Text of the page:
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December 19, 2006, Volume 53, No. 16

How Segregated Communities Shape Racial Attitudes

Dr. Camille Zubrinsky Charles, associate professor of sociology, examines how segregation shapes our attitudes about race in her new book, Won’t You Be My Neighbor? Race, Class and Residence in Los Angeles.

Through in-depth survey data from a large multiracial sample of Los Angeles residents, Dr. Charles found that segregation doesn’t stem from blacks and whites preference to live only among themselves but rather from negative stereotypes of African-Americans held by whites, Latinos, Asians and others and from those groups’ avoidance of African-Americans as neighbors.

“People of all races show a clear and consistent order of preference, with whites considered the most highly desired neighbors and blacks the least desirable. This is even true among recent immigrants who have little experience with American race relations,” Dr. Charles wrote in her book, published this fall by the Russell Sage Foundation.

Dr. Charles found that people’s racial prejudices coupled with minority-group fears of white hostility strongly affect decisions about where they live. Her book expands the analyses of race relations beyond black-white relations, looking at the effect of rising racial-ethnic diversity in America on relations between minority groups and at minority-group relations with whites. Over time and with increased exposure to other racial and ethnic groups, people show an increased willingness to live with neighbors of other races, she found.

How HPV is Presented Affects Use

In June, the Food and Drug Administration approved a vaccine to prevent human papillomavirus (HPV), the most common sexually transmitted infection in the U.S and the leading cause of cervical cancer. The way that HPV is described can impact whether women decide to seek vaccination, according to a study by researchers at the Center of Excellence in Cancer Communication Research at Penn’s Annenberg School for Communication.

A representative sample of 635 American adults, of whom 49 percent were women, was randomly assigned to read one of three slightly different paragraphs about the vaccine through the Annenberg National Health Communication Survey.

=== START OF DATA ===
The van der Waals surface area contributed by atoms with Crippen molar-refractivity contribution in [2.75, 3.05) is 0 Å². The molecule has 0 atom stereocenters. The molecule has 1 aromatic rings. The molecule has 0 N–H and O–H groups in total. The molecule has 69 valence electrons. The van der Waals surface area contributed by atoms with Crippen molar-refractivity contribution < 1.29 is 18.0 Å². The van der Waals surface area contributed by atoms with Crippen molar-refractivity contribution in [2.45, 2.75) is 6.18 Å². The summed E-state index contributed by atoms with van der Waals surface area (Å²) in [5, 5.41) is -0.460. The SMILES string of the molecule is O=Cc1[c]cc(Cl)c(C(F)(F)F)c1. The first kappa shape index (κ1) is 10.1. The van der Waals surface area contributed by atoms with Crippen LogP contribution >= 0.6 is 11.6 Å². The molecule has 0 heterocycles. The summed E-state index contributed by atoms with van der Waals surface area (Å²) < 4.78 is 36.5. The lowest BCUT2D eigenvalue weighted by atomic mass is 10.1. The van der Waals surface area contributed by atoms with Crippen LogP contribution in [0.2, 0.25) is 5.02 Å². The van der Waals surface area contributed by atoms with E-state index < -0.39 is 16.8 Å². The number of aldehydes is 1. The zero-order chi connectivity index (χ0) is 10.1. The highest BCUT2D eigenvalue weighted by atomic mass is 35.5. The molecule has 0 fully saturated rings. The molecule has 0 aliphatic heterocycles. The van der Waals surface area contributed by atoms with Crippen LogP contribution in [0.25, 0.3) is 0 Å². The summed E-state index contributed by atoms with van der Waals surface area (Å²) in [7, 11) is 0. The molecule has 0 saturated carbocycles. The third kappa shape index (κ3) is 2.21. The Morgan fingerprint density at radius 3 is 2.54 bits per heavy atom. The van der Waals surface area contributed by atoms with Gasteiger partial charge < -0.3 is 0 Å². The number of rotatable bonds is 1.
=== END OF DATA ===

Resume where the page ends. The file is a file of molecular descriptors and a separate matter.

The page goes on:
One paragraph addressed how the vaccine protects against cervical cancer, another how the vaccine protects against cervical cancer and sexually transmitted infection and the third how the vaccine protects against cervical cancer, sexually transmitted infection and how it may or may not lead to increased sexual promiscuity among those vaccinated. 

When women in the survey read that the vaccine protects only against cervical cancer, 63 percent indicated that they were very likely or somewhat likely to get the vaccine compared to 43 percent of women who read that the vaccine protects against cervical cancer and a sexually transmitted infection.

“Despite high levels of exposure to and awareness of the newly approved HPV vaccine, intentions to vaccinate are mixed,” said Amy Leader, research director of the Center. “Trends indicate that intentions are highest when the vaccine is framed to solely prevent cervical cancer.  Intentions are lowest when the vaccine is framed to prevent both cervical cancer and a sexually transmitted infection indicating that people may feel the need for an STI vaccine is personally unnecessary.”

Older Men Treated for Early Prostate Cancer Live Longer

Recent findings from an observational study by researchers at Penn’s School of Medicine suggest that men between ages 65 and 80 years who received treatment for early stage, localized prostate cancer lived significantly longer than men who did not receive treatment. The study is published in the December 13 issue of the Journal of the American Medical Association.

“For this study we looked back over the existing data of a large population of prostate cancer patients, aged 65 to 80, with small tumors that were at a low or intermediate risk of spreading,” said senior author Dr. Katrina Armstrong, assistant professor of medicine, who worked on the study with colleagues from Penn’s Abramson Cancer Center, Center for Clinical Epidemiology and Biostatistics, Leonard Davis Institute of Health and Economics and Division of Internal Medicine and Fox Chase Cancer Center.

Data was used from the Surveillance, Epidemiology, and End Results (SEER) Medicare database, a population-based cancer registry which encompasses approximately 14 percent of the U.S. population. Data was included on 44,630 men, aged 65 to 80, who were diagnosed between 1991-1999, with prostate cancer and had survived more than a year after diagnosis. All patients were followed-up until death or December 31, 2002, the end of the study. Of the 44,630 men, 32,022 (71.8 percent) were actively treated with either surgery or radiation therapy during the first six months after diagnosis. The remaining group of 12,608 (28.3 percent) were classified as having received “observation” and did not undergo surgery, radiation or hormonal therapy.